Friday, December 14, 2007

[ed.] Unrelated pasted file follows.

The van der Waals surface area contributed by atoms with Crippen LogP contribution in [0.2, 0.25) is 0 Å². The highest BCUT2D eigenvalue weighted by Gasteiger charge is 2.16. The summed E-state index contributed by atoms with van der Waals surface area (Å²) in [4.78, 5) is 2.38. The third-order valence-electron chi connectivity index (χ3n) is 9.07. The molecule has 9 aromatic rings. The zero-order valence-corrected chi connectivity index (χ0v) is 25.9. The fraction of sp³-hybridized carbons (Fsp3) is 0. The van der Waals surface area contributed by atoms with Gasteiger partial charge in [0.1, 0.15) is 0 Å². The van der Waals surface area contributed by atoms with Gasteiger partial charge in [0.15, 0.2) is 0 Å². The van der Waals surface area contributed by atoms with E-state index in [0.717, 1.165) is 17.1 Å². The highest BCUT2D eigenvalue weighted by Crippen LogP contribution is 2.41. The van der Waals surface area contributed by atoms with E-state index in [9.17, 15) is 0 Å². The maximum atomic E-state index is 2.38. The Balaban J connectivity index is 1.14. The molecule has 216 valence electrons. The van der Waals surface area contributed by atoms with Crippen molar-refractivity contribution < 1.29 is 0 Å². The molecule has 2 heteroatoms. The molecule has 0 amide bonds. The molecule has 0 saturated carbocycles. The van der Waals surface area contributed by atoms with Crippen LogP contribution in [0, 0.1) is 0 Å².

It is my pleasure to add my congratulations to those of your family and friends upon this joyous occasion marking the successful attainment of your degrees. But, as UNF’s chief academic officer, on behalf of my faculty colleagues I cannot let you obtain your diplomas before I subject you to a few final words of professorial advice. President Delaney already has singled out for attention those faculty with us this afternoon/evening for whom today also constitutes a graduation of sorts. Unlike those of you who are about to move with new degrees in hand into or further along your professional careers, my retiring colleagues are about to move in the opposite direction, from long and productive professional careers into a period of what I trust will be relaxation and unaccountability, no longer required to subscribe to the fiction that they are devoting 75% of their time to teaching, 20% to scholarship, and 5% to service, as if their effort could be so neatly partitioned and only added up to a mere 100%. But knowing my faculty colleagues as I do, I fully suspect that none of them, perhaps especially those who are about to retire, ever will abandon his or her most essential identity, which is not that of a professor but that of a student. Nor is this surprising to me since—as I can personally attest—each of them got into this business not, at least initially, because of a burning desire to teach, but as a result of a burning desire to learn. I trust that all of you who are about to receive your degrees are deeply acquainted with the great works of Homer, the Iliad and the Odyssey. Permit me to remind you about them if they are not fresh in your memories. It is in the second of these two epic poems that Homer recounts the return of Odysseus to his home in Ithaka after the ten years of war recounted in the Iliad and a further ten years of adventure and misadventure recounted in the Odyssey. One would think that after such a long and arduous journey, marked throughout by a poignant yearning to be reunited with his wife Penelope and his son Telemachos, Odysseus would be content to stay put upon arriving home and vanquishing the suitors who had made life so miserable for his wife and son. But while Homer does not elaborate upon this part of Odysseus’s life, he nevertheless provides a clear indication that the same curiosity which drove Odysseus to discover “what manner of man” was Polyphemous the Cyclops, and to strain to hear the song of the Sirens, would also drive Odysseus into further adventures among people whose ways are strange to him, right up to the time of his death far from home. Ambivalent as he may have been to a pre-Christian, Greek hero, the medieval Italian poet Dante nevertheless captured Odysseus’s character perfectly in his poem The Divine Comedy. He imagines Odysseus, at the end of his life, not at rest but instead leading his men over the horizon on one final adventure with the exhortation that “We were not born to live as brutes but to endlessly pursue virtue and knowledge.” To those of you who are eager to exchange your identity as student for that of graduate, my exhortation to you is to continue to embrace the example of your faculty mentors, not because of anything they taught you but because of their inexhaustible desire to learn. Like them, I encourage you to adopt as your motto the oft-repeated mantra that UNF stands for “U Never Finish” and thus to commit yourselves to remaining students, albeit with degrees in hand, for the rest of your lives. Thank you and good luck.
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